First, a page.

Food truck helps fill summer meal gap
06/20/2014 12:00 AM
06/19/2014 1:22 PM
A colorful food truck run by Inter-Faith Food Shuttle will make the rounds of local neighborhoods this summer offering children healthy and free dinners at a time when they may have less access to meals.
The goal is to help families whose children participate in free and reduced breakfast and lunch programs at school and are faced with skipping meals or stretching an already thin budget in the summer when school is out.
The “Mobile Tastiness Machine” will make weekly stops for dinner in four communities, including John Chavis Memorial Park in Southeast Raleigh on Mondays.
Terri Hutter, division chief of food service and culinary job training programs, said that each family’s situation varies, but the program helps fill an overall gap in children’s access to healthy, complete meals.
As the truck drove into neighborhoods last year, children would appear quickly to welcome the group.
“You would think we’re the ice cream guy,” she said. “They’re happy to see us.”
The program is expected to draw as many as 150 to 200 people on its biggest nights this summer, compared with about 125 to 150 people last year, she said.
Inter-Faith Food Shuttle runs a variety of programs to reduce hunger and bring healthy foods to communities. The group grows food and delivers meals, but also seeks to build community members’ skills in a way that translates into jobs and systemic change for an area.
Patrick Weldon is a former intern with Inter-Faith and now works with the group part-time in addition to his full-time job.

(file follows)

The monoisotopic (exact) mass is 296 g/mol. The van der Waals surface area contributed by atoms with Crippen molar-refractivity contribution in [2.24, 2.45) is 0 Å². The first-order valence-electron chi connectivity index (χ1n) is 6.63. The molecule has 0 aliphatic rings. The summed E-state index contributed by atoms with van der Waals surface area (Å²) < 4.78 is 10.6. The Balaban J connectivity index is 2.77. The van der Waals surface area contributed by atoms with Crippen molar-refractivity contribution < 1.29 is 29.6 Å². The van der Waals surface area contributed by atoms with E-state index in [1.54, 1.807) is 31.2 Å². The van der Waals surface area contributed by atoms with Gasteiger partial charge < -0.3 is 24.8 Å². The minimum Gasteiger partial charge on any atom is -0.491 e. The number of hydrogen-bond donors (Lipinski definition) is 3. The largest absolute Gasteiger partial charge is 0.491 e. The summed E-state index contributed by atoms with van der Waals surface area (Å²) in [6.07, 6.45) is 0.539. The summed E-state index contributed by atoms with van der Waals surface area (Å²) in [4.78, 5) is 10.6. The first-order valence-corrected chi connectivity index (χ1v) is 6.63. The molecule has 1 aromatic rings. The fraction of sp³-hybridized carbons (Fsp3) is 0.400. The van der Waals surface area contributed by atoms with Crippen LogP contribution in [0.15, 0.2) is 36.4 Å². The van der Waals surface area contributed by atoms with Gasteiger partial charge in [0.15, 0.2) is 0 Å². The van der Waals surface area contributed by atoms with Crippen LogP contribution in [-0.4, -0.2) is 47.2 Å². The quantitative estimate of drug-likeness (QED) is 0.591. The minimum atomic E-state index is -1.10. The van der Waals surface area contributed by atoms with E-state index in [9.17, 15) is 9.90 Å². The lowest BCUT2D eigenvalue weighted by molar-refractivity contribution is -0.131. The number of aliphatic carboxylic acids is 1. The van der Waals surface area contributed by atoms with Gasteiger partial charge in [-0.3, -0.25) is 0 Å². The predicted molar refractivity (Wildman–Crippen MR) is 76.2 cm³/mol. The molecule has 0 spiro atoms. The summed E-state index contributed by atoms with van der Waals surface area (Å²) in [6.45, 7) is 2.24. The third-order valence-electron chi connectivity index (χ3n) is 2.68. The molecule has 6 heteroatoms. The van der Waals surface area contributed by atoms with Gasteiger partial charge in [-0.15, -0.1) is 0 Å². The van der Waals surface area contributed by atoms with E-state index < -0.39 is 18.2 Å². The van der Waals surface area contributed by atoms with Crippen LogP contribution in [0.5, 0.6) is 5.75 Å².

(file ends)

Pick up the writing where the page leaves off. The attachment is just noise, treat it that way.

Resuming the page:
He loves working on the food truck, where the group can cook or keep prepared meals hot.
“I like seeing the kids smile when you give them something to eat,” he said.
Through the food truck program and other initiatives in Raleigh and Durham, Inter-Faith expects to deliver 11,500 meals to several hundred children this summer.
During the summer, some Inter-Faith food donations go down just as need goes up. Produce generally is in stock, but the group does need donations of money to purchase proteins including chicken, ground turkey and ground beef, as well as healthy foods and snacks such as granola bars, fruit cups, shelf-stable milk and canned veggies.
The Chavis Park food truck stop is from 5 p.m. to 7 p.m. on Monday nights in partnership with Southeast Raleigh Assembly’s “Dancing in the Park” group exercise event, which starts at 6 p.m.
The group also will deliver weekly to Horsehoe Park, Parrish Manor and Maple Ridge Apartments.
Editor's Choice Videos
Join the Discussion
News & Observer is pleased to provide this opportunity to share information, experiences and observations about what's in the news. Some of the comments may be reprinted elsewhere on the site or in the newspaper. We encourage lively, open debate on the issues of the day, and ask that you refrain from profanity, hate speech, personal comments and remarks that are off point. Thank you for taking the time to offer your thoughts.